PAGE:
A Decentralized Network for A Decentralizing Ecosystem
Energy production has diversified. Your neighbors may have installed solar panels on their homes. A local biofuel plant might be opening a few miles down the road. A wind farm may be churning away just off the coast. Energy is getting greener and renewables are the future.
Unfortunately, large utility companies, heavily invested in dirty energy, hold monopolies on power systems, which in turn holds the entire energy ecosystem back. Green producers are forced to sell through the utility companies as intermediaries. This barrier between producers and consumers drives up costs and stifles the growth of renewables.
Decentralization would allow for energy producers and consumers to circumvent intermediaries to buy and sell directly, mitigating the current problems. Peer to peer trading could increase producers’ profits by 30 percent and save consumers more than 20 percent on their energy bills. In this situation, decentralization is imperative for both the economy and the environment.
Higher profits would incentivize producers to participate in a decentralized network, but why would the average consumer care? The answer is twofold.
- The more agency a consumer has to feel like they are making a difference in the world, the more likely they are to partake in a sustainable behavior, like shoppers consciously purchasing fresh, local, farm-to-table foods in exchange for peace of mind that the produce did not use harmful chemicals and supports local farmers. The same concept is applicable to energy. Directly displaying energy sources allows consumers to decide what option best fits their budget and world view.
- If actively sourcing green energy entails more involvement than a consumer wants, AI interpreting data sets can handle automated buying strategies, sourcing cheap, renewable energy without user input, helping the planet and their wallet with little to no effort on their part.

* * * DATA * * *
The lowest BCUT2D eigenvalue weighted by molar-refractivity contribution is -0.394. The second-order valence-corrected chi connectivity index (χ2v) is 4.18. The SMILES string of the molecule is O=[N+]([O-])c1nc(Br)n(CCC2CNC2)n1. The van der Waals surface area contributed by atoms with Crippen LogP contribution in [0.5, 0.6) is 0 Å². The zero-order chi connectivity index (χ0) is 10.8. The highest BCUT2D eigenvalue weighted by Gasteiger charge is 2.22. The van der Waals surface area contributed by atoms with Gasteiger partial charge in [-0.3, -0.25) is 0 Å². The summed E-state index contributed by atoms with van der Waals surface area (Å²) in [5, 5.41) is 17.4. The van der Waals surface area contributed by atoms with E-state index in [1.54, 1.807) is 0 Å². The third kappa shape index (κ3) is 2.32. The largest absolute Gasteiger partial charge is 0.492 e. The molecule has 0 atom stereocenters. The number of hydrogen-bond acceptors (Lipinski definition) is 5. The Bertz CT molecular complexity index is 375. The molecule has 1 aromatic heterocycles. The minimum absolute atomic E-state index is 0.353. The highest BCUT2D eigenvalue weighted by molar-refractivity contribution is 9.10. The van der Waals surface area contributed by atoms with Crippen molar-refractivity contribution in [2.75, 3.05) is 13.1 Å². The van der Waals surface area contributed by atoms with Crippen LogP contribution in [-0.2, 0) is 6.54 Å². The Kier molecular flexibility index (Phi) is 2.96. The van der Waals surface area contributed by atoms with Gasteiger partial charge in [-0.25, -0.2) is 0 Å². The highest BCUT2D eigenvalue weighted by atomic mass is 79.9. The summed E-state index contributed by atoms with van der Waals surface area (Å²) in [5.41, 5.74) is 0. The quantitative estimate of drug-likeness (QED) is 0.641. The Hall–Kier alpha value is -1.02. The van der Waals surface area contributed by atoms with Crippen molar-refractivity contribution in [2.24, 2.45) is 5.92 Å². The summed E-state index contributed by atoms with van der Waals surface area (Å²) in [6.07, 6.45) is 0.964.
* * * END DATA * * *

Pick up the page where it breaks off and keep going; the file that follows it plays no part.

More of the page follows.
Power to the People?
In the rush to decentralize everything via blockchain, taking a step back to ask why an industry needs to be decentralized is a crucial process that many companies and investors are currently ignoring. Understanding why a network is centralized is paramount in answering the question: Should it be decentralized?
The energy sector is one that passes the decentralization test with flying colors. Current centralization is the product of outdated monopolies, holding back the growth of renewables.
Directly connecting producers and consumers is the key to fostering the growth of renewables and saving money across the board. User participation is encouraged, but not necessary for the network to thrive, as the producers are the primary active users driving the system. Decentralizing the energy sector is a logical and tangible way to protect the planet and introduce the energy ecosystem of tomorrow.
What do you think about decentralizing the energy sector? Will it help break the monopoly some companies hold over the sector?